The suit by several groups of small trucking companies against the Federal Motor Carrier Safety Administration's new safety program, CSA 2010, has gone through the argument phase and is approaching a decision by the court.
FMCSA says carriers will not be irreparably harmed by disclosure of their safety data.   (photo by Ohio State Patrol
FMCSA says carriers will not be irreparably harmed by disclosure of their safety data. (photo by Ohio State Patrol

Ken Siegel, an attorney representing the carriers, said he expects to see a ruling by the end of the week. If the carriers get their way, the court will temporarily enjoin FMCSA from opening the CSA 2010 data to the public.

Siegel, of the Washington, D.C., law firm Strasburger & Price, represents the National Association of Small Trucking Companies, the Expedite Alliance of North America and the Air & Expedited Motor Carriers Association. These groups, which say they have about 2,750 small carriers as members, filed their suit against the agency last week with the U.S. Court of Appeals for the District of Columbia Circuit.

The carriers say that the agency has not followed proper procedures in its plan to publish carriers' scores in CSA 2010's seven Behavior Analysis and Safety Improvement Categories, or BASICs. A change of that magnitude requires a rulemaking procedure that allows public comment, they say.

In its response, filed Monday, the agency said that at this stage of the CSA 2010 process it is not changing any safety rules and therefore does not need to go through a rulemaking. The work it has done so far is procedural, the agency said; it establishes how the agency will concentrate its enforcement resources.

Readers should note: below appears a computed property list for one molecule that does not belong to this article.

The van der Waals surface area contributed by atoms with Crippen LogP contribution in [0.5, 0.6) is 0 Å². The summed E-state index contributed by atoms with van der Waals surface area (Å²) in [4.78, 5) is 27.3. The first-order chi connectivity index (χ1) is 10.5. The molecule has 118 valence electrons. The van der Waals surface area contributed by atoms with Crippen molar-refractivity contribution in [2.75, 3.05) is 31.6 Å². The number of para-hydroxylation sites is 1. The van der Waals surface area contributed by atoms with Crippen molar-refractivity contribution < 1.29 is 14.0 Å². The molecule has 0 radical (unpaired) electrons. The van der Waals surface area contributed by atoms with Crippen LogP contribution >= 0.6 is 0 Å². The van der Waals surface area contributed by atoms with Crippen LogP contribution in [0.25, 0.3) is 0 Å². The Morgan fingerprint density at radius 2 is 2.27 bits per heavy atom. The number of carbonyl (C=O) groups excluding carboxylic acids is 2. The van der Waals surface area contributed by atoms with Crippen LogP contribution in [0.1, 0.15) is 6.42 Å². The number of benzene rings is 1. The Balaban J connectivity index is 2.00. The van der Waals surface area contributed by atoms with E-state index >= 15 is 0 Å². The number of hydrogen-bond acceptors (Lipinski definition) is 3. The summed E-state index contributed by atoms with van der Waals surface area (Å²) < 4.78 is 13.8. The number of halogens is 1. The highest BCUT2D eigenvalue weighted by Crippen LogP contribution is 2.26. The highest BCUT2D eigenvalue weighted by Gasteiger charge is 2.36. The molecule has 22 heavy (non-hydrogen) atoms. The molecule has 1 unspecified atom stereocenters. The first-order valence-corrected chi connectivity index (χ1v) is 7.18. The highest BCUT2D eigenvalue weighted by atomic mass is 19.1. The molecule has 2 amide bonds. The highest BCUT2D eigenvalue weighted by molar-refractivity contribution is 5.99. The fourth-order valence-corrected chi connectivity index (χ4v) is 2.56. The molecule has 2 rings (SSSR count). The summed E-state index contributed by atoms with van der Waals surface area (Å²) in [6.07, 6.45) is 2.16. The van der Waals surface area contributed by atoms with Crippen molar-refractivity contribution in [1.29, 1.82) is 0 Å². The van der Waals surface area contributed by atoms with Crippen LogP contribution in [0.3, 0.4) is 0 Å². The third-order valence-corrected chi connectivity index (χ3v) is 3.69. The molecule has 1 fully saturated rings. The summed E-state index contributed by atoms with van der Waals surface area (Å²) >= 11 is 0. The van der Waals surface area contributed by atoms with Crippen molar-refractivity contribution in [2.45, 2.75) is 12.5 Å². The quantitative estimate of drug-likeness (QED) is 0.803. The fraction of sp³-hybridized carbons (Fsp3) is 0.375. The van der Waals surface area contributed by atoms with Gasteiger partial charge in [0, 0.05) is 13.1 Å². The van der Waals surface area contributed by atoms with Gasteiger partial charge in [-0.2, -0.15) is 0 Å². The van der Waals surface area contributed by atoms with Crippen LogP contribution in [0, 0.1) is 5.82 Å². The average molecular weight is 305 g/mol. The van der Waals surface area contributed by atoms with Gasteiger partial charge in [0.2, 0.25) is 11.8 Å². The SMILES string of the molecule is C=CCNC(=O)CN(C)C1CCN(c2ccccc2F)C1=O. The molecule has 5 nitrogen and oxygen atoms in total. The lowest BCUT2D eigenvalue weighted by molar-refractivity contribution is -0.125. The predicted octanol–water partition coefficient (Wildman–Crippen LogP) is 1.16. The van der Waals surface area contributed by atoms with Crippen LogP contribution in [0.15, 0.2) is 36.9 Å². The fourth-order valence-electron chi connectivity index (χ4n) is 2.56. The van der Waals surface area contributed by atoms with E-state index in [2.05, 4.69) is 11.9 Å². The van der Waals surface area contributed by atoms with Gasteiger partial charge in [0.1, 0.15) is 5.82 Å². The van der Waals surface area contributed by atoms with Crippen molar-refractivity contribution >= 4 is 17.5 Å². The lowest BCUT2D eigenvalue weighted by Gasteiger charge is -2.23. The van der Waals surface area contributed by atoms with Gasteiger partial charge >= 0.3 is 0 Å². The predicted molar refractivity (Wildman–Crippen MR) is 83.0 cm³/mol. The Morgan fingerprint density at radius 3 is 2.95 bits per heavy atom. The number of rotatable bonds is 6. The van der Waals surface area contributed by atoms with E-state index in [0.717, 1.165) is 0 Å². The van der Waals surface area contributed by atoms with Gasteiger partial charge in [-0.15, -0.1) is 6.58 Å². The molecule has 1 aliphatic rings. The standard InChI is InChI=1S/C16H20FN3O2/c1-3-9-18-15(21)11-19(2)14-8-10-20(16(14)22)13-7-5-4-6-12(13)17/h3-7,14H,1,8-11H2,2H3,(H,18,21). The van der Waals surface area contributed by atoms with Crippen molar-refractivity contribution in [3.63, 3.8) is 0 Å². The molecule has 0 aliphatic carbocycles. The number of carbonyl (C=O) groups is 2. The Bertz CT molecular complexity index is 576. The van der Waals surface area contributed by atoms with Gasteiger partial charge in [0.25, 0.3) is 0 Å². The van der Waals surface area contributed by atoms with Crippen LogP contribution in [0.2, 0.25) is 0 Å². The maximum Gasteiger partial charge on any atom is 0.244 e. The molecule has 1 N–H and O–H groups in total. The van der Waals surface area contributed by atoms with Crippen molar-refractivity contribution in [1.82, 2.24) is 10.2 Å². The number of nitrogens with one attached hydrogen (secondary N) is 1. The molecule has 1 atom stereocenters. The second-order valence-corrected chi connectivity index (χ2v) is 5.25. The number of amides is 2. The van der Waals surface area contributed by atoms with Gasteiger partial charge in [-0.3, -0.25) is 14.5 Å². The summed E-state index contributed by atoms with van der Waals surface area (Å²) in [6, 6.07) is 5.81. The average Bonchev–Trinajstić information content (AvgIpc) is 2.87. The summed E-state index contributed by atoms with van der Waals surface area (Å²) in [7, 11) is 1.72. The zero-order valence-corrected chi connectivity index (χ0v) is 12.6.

Also, the agency said, the carriers' argument that they will be irreparably harmed by disclosure of their safety data has no merit. "Similar data has been publicly available for more than a decade without producing the ruinous consequences forecast by petitioners, and petitioners' various contentions that the new data is misleading and inaccurate do not withstand scrutiny," the agency says in its brief.
And, the agency concluded, a stay would deprive the industry of better information on safety performance.

In a response filed Tuesday, the carriers argue that CSA 2010 does require a rulemaking because its standards are intended to become the basis of a new safety rating scheme once the agency completes its pending safety fitness rulemaking.

They also say that the "alert" labels that the system will place on carriers that do not meet safety performance thresholds will function as safety ratings and will harm the carriers that get them.

Siegel said the carriers only want to stop the release of the BASICs data to the public, not the CSA 2010 program. The agency can use the BASICs data but should not make it public until it has completed a formal rulemaking, he said.